Invisibility cloak for hearing aids and implants

Research News /

Microsystems are at the heart of portable hearing aids and implants. Now researchers are developing a miniature, low-power wireless microsystem to make these medical aids smaller, more comfortable and more efficient.

© Fraunhofer IZM
Fraunhofer researchers pack a total of 19 components (left) into their microsystem (right). Systemon-chip integrated circuitry, high frequency filters, passive components are all fitted into a space measuring 4mmx4mmx1mm.

People with impaired hearing struggle with things we take for granted, whether it is listening to birds warbling in the garden or chatting with friends and acquaintances. They experience particular problems with hearing at higher frequencies and by following-up conversations. According to the World Health Organization (WHO), hearing loss is one of the six most common illnesses in the industrialized world. In Germany, around one in five of those over the age of 14 have to be treated for hearing difficulties. Often a simple hearing aid can restore the lost frequencies and makes it possible for the patient lead a normal life again. The device is most often worn behind the ear, although some variants can even be inserted directly into the ear. In the EU WiserBAN project, Fraunhofer researchers are developing a new microsystem designed to make hearing aids so small, so that they can be concealed out of sight within the ear. The technology is also suitable for implants, pacemakers and insulin pumps. This all means that the system uses only a fraction of the energy required by conventional devices, keeping cumbersome battery changes to a minimum. “Ideally, patients should not even be feeling of wearing the hearing aid over long periods of time,” says Dr. Dionysios Manessis from Fraunhofer Institute of Reliability and Microintegration IZM in Berlin.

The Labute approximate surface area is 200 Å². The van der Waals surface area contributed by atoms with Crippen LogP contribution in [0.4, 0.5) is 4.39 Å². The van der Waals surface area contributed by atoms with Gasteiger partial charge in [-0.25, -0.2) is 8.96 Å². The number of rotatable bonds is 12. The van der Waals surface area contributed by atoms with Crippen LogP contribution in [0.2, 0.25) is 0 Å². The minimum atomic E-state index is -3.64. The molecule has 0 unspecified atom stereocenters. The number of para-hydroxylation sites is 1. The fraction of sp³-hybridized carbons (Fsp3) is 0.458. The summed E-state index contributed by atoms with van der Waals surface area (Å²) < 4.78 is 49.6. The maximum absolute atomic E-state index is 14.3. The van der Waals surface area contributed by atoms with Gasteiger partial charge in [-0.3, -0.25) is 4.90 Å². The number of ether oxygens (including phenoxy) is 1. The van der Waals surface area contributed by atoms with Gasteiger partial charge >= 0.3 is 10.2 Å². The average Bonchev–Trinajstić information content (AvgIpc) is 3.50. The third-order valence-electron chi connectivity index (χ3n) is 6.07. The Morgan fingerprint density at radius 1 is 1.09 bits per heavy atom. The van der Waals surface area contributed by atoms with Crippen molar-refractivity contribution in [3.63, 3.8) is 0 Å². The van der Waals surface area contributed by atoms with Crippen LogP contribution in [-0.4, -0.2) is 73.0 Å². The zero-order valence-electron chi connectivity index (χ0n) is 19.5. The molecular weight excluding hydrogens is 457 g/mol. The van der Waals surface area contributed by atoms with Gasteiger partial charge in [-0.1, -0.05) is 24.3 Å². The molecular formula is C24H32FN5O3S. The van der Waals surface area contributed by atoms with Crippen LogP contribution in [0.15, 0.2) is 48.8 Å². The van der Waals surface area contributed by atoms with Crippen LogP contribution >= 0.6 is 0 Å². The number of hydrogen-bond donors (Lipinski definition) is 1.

19 components in just one micro package

With dimensions of just 4mmx4mmx1mm, the new microsystem is fifty times smaller than the current models for body area network (BAN) applications – electronics applied directly to the body. To achieve this, the project partners first developed especially small components such as innovative miniature antennas, system-on-chip integrated circuitry and high frequency filters. The job of the researchers at Fraunhofer IZM was to find a space-saving concept to accommodate all the components involved – 19 in all – in a single module.“This is a real challenge as all the components are of varying sizes and thicknesses. But having exploited various embedding technologies, which lead to advanced system-in-package (SiP) miniaturisation, we have managed to arrange all the components in the smallest possible space – just as in a package,” explains Manessis. As viewed from outside, it is no longer possible to see the individual components. But that is not all, since the Berlin packaging experts have also developed a modular 3D stacking concept that saves extra space. This works by building the components into several smaller modules and then stacking these on top of each other.

Extending the scope of their work, the project partners are also developing special antenna and wireless protocols. These serve to communicate important information such as pulse, blood pressure or glucose levels straight to the supervision Physician’s tablet or smartphone. The resulting WiserBAN wireless system makes obsolete the relay station – an extra device that patients have previously been obliged to wear to extend the communication range. Another advantage is that the wireless protocols developed within the project are based on the reliable IEEE 802.15.4 and 802.15.6 standards. Conventional devices have ordinarily relied on Bluetooth, where there are often issues with interference with other devices.

Project partners are also looking to optimize energy management. Hearing aids worn behind the ear are powered by a 160 mAh battery (milliampere hour), which must be replaced approximately every 7-10 days. Now the aim is to minimize the radio system’s energy consumption to around one milliwatt (mW), and so to extend battery life, which hardly influences the whole system’s life-time. It is hoped that the new technology will act as the springboard for more comfortable and more reliable healthcare products in the future – from longterm electrocardiography to insulin pumps. Furthermore, there is the potential to use the microsystem in implants and pacemakers.